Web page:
Lesley Fraser: What drew me first to this painting ("What do we have?")were the dark colours and the beautiful portrait of Phil McLoughlin. At that point I hadn’t seen a ‘real’ image of the man and realise now how exact it is! Initially it appeared to me to be an image of ‘dark’ meaning – but on looking closer the painting was about relationships and love and hope.
It says to me that what we have in this life is ‘ourself’ - we choose what parts of ‘ourself’ we give to others – more to some, less to others and that these relationships are what we make of them. We may even be lucky enough to find someone with whom we want to dig deeper and share the future!
But there will always be more to me than people know and more to them than I know, and sometimes we have to accept things just for what they are. The painting comforts me and I love seeing it every day.
To me, "the first thought of the day" is a beautiful but sad painting – unused chairs where people once sat – waiting to be useful again - life continues as usual outside – reminds me that life is fleeting! - I should make the most of it.
Craig Fraser: "The first thought of the day" seems quite positive, maybe the users (lovers?) have long since left for sunnier climes
"Altar Scott" brings to mind recent topical subject of Scottish Independence and Alex Salmond and David Cameron discussing independence in Edinburgh! Is Scotland for sale? Nostalgic – Oor Wullie and Irn Bru were a staple diet where I came from… Provokes discussion. Patriotic
Christine Risebrow: "Having this piece of artwork (Altar Peace) in my home gives me pause for thought every time I look at it. In passing, it simply makes me smile with the thoughts of childhood memories evoked by the cartoon page and the plain loaf. The altar cloth takes me to quite another place in my own spiritual journey and the book (to my pursuit of a career in psychotherapy) while pulling together the other items to ask a question about life and how it has been spent and where it will take me. The joy of it is that you can take out of it what you will. The combination of appreciating the skill of the artist and the symbolism that reaches me on such a personal level has left me with a desire to seek out more of Phil McLoughlin's work. "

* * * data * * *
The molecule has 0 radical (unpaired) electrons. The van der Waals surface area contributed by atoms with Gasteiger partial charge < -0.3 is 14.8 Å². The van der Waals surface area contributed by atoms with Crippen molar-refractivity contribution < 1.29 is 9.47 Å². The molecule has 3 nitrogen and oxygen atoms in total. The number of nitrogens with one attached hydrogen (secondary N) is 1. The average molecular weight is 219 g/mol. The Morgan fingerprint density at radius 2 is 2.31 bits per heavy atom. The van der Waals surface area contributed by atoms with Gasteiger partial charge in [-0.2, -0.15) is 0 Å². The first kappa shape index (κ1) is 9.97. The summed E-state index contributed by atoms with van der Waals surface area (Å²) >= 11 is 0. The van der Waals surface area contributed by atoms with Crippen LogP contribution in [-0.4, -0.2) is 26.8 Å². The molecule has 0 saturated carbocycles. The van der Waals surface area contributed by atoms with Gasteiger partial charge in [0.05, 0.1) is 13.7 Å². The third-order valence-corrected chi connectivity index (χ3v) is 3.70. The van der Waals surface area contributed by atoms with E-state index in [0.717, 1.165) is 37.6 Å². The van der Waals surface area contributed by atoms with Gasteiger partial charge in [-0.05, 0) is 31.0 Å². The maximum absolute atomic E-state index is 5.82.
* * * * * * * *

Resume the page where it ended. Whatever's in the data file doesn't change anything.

Paul John Harris Morrison: In "Who's paying for this?' the books, which are about philosophy and theology - perhaps fairly extreme views of both disciplines - are other worldy, as is the crystal ball. The irn bru and the pound note are tangible, these represent the real world. What I guess is up to the viewer is whether or not the window reflected in the crystal ball is offering us a view into the world of the mystical... Or offering us a look at the real world.
Louise Beckett-Gore: "The measure of things" is my 'memento mori painting. It is a witty take on the whole life and death thing. I think that the paint drip is a remarkable comment on the reality of our experience, or otherwise. It is a painting of a paint drip - real and not real at the same time! The shell echoes the skull - both casings for vitality but now beatiful but redundant. The glass box - like the glass marbles - seems to be a metaphor for the forces of life - almost invisible but powerful."
Ivan Dunstable: I find "how long, not long now' to be a very poignant image. Optimistic because of the strong light but sad too - hence the shadow. It feels like a very religious painting, which is odd since I have never been religious myself. Maybe there is a very human spirituality at work here, which has a religious echo in the winding sheet. It draws a lot of very different interpretations.